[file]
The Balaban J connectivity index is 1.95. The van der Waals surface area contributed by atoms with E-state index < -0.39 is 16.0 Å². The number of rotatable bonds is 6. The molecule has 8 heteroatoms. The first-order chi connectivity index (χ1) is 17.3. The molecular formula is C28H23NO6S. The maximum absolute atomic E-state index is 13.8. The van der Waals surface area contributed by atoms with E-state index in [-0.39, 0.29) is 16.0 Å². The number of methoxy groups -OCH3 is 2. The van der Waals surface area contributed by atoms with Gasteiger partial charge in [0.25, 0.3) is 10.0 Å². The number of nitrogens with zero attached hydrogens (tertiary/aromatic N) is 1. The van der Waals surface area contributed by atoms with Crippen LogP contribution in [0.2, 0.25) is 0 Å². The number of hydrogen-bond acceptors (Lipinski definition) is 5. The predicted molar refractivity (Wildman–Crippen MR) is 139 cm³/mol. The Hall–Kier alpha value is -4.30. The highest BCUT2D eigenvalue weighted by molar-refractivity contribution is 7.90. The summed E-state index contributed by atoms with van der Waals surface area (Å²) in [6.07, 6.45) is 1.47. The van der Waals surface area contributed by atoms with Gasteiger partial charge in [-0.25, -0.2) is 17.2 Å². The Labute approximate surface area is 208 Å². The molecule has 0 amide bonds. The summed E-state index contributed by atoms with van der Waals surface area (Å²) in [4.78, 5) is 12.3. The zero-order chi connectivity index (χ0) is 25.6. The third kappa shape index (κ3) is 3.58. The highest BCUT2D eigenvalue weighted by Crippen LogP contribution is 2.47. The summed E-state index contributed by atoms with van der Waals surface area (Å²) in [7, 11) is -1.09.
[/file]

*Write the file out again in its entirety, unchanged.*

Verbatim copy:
The Balaban J connectivity index is 1.95. The van der Waals surface area contributed by atoms with E-state index < -0.39 is 16.0 Å². The number of rotatable bonds is 6. The molecule has 8 heteroatoms. The first-order chi connectivity index (χ1) is 17.3. The molecular formula is C28H23NO6S. The maximum absolute atomic E-state index is 13.8. The van der Waals surface area contributed by atoms with E-state index in [-0.39, 0.29) is 16.0 Å². The number of methoxy groups -OCH3 is 2. The van der Waals surface area contributed by atoms with Gasteiger partial charge in [0.25, 0.3) is 10.0 Å². The number of nitrogens with zero attached hydrogens (tertiary/aromatic N) is 1. The van der Waals surface area contributed by atoms with Crippen LogP contribution in [0.2, 0.25) is 0 Å². The number of hydrogen-bond acceptors (Lipinski definition) is 5. The predicted molar refractivity (Wildman–Crippen MR) is 139 cm³/mol. The Hall–Kier alpha value is -4.30. The highest BCUT2D eigenvalue weighted by molar-refractivity contribution is 7.90. The summed E-state index contributed by atoms with van der Waals surface area (Å²) in [6.07, 6.45) is 1.47. The van der Waals surface area contributed by atoms with Gasteiger partial charge in [-0.25, -0.2) is 17.2 Å². The Labute approximate surface area is 208 Å². The molecule has 0 amide bonds. The summed E-state index contributed by atoms with van der Waals surface area (Å²) in [4.78, 5) is 12.3. The zero-order chi connectivity index (χ0) is 25.6. The third kappa shape index (κ3) is 3.58. The highest BCUT2D eigenvalue weighted by Crippen LogP contribution is 2.47. The summed E-state index contributed by atoms with van der Waals surface area (Å²) in [7, 11) is -1.09.